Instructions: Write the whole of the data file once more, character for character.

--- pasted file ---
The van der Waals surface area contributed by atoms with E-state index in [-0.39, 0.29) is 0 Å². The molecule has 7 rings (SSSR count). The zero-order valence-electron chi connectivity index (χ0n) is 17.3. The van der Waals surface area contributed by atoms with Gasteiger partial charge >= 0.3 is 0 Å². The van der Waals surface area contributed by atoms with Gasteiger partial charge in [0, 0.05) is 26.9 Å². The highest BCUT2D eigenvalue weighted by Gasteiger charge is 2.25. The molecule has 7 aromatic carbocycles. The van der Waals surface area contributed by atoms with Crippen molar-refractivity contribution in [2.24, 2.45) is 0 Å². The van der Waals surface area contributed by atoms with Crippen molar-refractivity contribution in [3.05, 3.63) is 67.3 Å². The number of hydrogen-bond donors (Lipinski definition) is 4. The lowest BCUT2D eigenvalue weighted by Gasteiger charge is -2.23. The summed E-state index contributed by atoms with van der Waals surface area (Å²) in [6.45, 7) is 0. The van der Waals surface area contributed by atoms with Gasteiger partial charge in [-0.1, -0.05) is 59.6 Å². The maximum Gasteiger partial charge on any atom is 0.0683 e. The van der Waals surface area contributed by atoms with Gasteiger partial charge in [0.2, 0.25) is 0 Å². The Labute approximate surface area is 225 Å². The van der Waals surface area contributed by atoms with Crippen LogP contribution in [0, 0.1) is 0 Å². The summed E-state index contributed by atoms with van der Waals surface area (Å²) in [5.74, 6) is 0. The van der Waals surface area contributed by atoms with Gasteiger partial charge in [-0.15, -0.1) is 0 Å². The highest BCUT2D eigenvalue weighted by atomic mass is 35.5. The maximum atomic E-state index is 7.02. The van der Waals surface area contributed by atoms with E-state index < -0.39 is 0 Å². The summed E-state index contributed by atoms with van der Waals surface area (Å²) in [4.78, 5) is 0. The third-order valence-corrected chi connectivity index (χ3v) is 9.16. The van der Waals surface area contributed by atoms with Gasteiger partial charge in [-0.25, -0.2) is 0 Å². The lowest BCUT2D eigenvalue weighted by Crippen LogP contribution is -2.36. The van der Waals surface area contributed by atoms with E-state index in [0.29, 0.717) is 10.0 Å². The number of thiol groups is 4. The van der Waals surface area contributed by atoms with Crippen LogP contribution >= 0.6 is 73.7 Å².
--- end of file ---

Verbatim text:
The van der Waals surface area contributed by atoms with E-state index in [-0.39, 0.29) is 0 Å². The molecule has 7 rings (SSSR count). The zero-order valence-electron chi connectivity index (χ0n) is 17.3. The van der Waals surface area contributed by atoms with Gasteiger partial charge >= 0.3 is 0 Å². The van der Waals surface area contributed by atoms with Gasteiger partial charge in [0, 0.05) is 26.9 Å². The highest BCUT2D eigenvalue weighted by Gasteiger charge is 2.25. The molecule has 7 aromatic carbocycles. The van der Waals surface area contributed by atoms with Crippen molar-refractivity contribution in [2.24, 2.45) is 0 Å². The van der Waals surface area contributed by atoms with Crippen molar-refractivity contribution in [3.05, 3.63) is 67.3 Å². The number of hydrogen-bond donors (Lipinski definition) is 4. The lowest BCUT2D eigenvalue weighted by Gasteiger charge is -2.23. The summed E-state index contributed by atoms with van der Waals surface area (Å²) in [6.45, 7) is 0. The van der Waals surface area contributed by atoms with Gasteiger partial charge in [-0.1, -0.05) is 59.6 Å². The maximum Gasteiger partial charge on any atom is 0.0683 e. The van der Waals surface area contributed by atoms with Gasteiger partial charge in [0.2, 0.25) is 0 Å². The Labute approximate surface area is 225 Å². The van der Waals surface area contributed by atoms with Crippen LogP contribution in [0, 0.1) is 0 Å². The summed E-state index contributed by atoms with van der Waals surface area (Å²) in [5.74, 6) is 0. The van der Waals surface area contributed by atoms with Gasteiger partial charge in [-0.15, -0.1) is 0 Å². The highest BCUT2D eigenvalue weighted by atomic mass is 35.5. The maximum atomic E-state index is 7.02. The van der Waals surface area contributed by atoms with E-state index < -0.39 is 0 Å². The summed E-state index contributed by atoms with van der Waals surface area (Å²) in [4.78, 5) is 0. The third-order valence-corrected chi connectivity index (χ3v) is 9.16. The van der Waals surface area contributed by atoms with Gasteiger partial charge in [-0.25, -0.2) is 0 Å². The lowest BCUT2D eigenvalue weighted by Crippen LogP contribution is -2.36. The van der Waals surface area contributed by atoms with E-state index in [0.29, 0.717) is 10.0 Å². The number of thiol groups is 4. The van der Waals surface area contributed by atoms with Crippen LogP contribution >= 0.6 is 73.7 Å².